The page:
Nozick on reciprocal risks

Part 24 of my review of Nozick’s “Anarchy, State, and Utopia” (which I am reblogging below) covers the next-to-last subsection of Chapter 4 of ASU (pp. 78-84). There, Nozick expounds on the problem of reciprocal risks and offers a tentative solution. The problem is that, if we forbid X, where X is a poor man, from engaging in a risk-producing activity because he is unable to pay compensation when someone is injured, this prohibition imposes a harm on X because we are restricting his freedom of action, but at the same time, if we allow X to engage in risky activities, this permissive stance imposes a harm on X’s potential victims, since the victims will receive little or no compensation … So, what is to be done? For his part, Nozick offers an original way out of this reciprocal dilemma: X must be forbidden from engaging in risk-producing activities, but X must receive compensation in exchange for this restriction on X’s liberty, or in Nozick’s words (p. 81), “those who forbid in order to gain increased security for themselves must compensate the person forbidden for the disadvantage they place him under.”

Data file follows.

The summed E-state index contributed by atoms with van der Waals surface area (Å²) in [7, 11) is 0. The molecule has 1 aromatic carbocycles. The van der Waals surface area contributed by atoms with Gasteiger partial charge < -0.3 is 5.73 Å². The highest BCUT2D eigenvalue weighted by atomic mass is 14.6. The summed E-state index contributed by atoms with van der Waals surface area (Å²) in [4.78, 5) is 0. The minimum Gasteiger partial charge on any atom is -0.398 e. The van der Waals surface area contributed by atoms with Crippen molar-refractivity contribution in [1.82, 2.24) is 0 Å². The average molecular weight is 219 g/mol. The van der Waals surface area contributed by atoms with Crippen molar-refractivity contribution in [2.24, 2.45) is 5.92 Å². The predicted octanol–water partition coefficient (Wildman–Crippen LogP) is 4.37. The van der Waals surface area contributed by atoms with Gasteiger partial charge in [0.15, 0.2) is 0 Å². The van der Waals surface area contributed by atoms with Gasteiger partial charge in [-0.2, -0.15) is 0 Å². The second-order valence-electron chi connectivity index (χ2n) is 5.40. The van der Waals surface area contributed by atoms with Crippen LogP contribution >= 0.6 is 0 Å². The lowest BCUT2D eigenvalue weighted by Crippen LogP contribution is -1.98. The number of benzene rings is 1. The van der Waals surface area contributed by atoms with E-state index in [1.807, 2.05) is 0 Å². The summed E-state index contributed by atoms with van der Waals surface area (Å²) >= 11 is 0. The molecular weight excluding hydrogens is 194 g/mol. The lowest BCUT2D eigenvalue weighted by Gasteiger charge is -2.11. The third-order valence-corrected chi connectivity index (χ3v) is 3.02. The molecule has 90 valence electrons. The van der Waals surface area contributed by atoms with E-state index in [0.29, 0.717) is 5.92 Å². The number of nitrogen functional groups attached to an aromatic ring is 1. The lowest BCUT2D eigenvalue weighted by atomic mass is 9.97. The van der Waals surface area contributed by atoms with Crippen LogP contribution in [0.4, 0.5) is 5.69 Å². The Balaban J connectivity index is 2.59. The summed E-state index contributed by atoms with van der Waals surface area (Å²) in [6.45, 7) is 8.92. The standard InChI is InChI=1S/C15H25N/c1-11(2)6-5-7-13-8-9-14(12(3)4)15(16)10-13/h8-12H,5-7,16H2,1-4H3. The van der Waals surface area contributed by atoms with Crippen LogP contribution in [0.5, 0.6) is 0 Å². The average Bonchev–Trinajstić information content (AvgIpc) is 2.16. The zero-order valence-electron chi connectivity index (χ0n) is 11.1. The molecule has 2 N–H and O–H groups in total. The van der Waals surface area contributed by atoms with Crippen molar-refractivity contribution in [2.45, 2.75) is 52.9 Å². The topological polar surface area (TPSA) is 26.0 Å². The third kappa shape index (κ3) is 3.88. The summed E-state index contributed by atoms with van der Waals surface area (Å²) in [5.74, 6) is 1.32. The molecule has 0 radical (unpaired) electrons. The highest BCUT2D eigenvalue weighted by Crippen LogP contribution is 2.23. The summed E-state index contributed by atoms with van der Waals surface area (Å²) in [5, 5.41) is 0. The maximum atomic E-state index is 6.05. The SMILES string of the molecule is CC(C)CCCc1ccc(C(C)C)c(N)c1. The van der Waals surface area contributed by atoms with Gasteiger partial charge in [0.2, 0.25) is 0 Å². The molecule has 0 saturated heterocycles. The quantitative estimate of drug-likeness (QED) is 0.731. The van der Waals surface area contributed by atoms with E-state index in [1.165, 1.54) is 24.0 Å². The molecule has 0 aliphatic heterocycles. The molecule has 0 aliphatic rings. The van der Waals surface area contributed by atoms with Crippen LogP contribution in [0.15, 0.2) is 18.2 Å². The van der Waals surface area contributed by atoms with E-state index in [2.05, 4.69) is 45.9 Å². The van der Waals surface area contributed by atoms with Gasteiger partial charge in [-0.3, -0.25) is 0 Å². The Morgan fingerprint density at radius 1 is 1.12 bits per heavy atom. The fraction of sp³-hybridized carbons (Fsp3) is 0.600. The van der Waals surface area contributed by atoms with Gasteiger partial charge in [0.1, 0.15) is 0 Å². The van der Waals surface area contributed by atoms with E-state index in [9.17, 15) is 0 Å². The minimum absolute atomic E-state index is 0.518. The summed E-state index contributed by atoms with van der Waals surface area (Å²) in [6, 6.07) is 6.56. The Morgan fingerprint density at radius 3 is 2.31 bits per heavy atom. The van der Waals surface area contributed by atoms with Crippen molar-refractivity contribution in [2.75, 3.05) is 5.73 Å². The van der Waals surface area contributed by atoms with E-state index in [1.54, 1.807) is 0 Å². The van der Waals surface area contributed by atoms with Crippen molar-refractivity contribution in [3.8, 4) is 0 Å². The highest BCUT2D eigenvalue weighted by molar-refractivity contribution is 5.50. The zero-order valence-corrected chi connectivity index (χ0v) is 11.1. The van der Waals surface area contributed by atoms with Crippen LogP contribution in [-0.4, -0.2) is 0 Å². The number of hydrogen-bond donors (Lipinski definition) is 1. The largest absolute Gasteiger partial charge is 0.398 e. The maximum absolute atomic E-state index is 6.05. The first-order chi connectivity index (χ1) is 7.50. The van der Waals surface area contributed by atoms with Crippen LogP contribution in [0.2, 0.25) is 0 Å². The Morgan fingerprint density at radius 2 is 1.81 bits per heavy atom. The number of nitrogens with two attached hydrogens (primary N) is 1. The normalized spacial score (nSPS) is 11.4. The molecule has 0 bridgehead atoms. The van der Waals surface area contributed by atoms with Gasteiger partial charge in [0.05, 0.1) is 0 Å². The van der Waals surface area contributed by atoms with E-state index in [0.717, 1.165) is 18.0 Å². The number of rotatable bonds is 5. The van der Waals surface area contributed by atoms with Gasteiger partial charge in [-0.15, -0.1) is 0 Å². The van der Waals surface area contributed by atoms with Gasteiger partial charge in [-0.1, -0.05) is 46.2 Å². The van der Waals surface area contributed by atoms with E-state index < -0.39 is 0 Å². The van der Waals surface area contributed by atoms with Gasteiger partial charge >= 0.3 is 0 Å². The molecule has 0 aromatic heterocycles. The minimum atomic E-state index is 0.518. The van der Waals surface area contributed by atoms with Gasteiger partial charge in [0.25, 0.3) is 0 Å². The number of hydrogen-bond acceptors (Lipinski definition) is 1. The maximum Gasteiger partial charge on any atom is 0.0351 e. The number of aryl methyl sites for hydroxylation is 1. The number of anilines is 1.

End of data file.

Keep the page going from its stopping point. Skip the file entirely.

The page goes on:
As an aside, doesn’t Nozick’s analysis of reciprocal risks sound familiar? Specifically, if we are going to forbid people from leaving their homes to stop the spread of the Wuhan lab-leak virus, aren’t those people owed some form of compensation for this restriction of their liberty?

prior probability

In our previous post, we saw Nozick’s “limited compensation rule” for risk-producing activities: in a state of nature, such activities should be allowed, but compensation must be paid if the risk materializes and a third party is injured by the risky activity. But what about the poor man problem? What if the person engaged in the risky activity is so poor that he is unable to pay compensation? Should he be prohibited from engaging in the risky activity in the first place? Nozick will address these questions in the next to last subsection of Chapter 4 (pp. 78-84).

To begin with, Nozick recognizes the reciprocal nature of the poor man problem. Simply put, if we forbid a poor man from engaging in a risk-producing activity because he is unable to pay compensation when someone is injured, this prohibition imposes a harm on the poor man because we are…

View original post 349 more words

About F. E. Guerra-Pujol

When I’m not blogging, I am a business law professor at the University of Central Florida.
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